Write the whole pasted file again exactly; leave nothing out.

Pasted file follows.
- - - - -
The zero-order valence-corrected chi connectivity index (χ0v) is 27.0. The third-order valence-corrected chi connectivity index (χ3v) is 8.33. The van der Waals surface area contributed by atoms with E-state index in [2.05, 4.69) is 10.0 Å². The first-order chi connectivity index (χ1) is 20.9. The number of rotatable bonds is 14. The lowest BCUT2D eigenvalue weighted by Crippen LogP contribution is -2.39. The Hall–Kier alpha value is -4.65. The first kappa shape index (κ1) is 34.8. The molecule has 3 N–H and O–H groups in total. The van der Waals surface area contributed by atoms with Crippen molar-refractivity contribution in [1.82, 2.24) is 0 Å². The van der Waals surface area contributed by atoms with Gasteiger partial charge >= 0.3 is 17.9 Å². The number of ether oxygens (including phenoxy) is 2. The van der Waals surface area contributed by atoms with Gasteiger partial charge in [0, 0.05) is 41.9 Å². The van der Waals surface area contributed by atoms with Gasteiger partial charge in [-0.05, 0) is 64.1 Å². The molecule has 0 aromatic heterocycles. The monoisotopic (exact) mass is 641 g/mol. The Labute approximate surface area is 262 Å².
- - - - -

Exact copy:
The zero-order valence-corrected chi connectivity index (χ0v) is 27.0. The third-order valence-corrected chi connectivity index (χ3v) is 8.33. The van der Waals surface area contributed by atoms with E-state index in [2.05, 4.69) is 10.0 Å². The first-order chi connectivity index (χ1) is 20.9. The number of rotatable bonds is 14. The lowest BCUT2D eigenvalue weighted by Crippen LogP contribution is -2.39. The Hall–Kier alpha value is -4.65. The first kappa shape index (κ1) is 34.8. The molecule has 3 N–H and O–H groups in total. The van der Waals surface area contributed by atoms with Crippen molar-refractivity contribution in [1.82, 2.24) is 0 Å². The van der Waals surface area contributed by atoms with Gasteiger partial charge >= 0.3 is 17.9 Å². The number of ether oxygens (including phenoxy) is 2. The van der Waals surface area contributed by atoms with Gasteiger partial charge in [0, 0.05) is 41.9 Å². The van der Waals surface area contributed by atoms with Gasteiger partial charge in [-0.05, 0) is 64.1 Å². The molecule has 0 aromatic heterocycles. The monoisotopic (exact) mass is 641 g/mol. The Labute approximate surface area is 262 Å².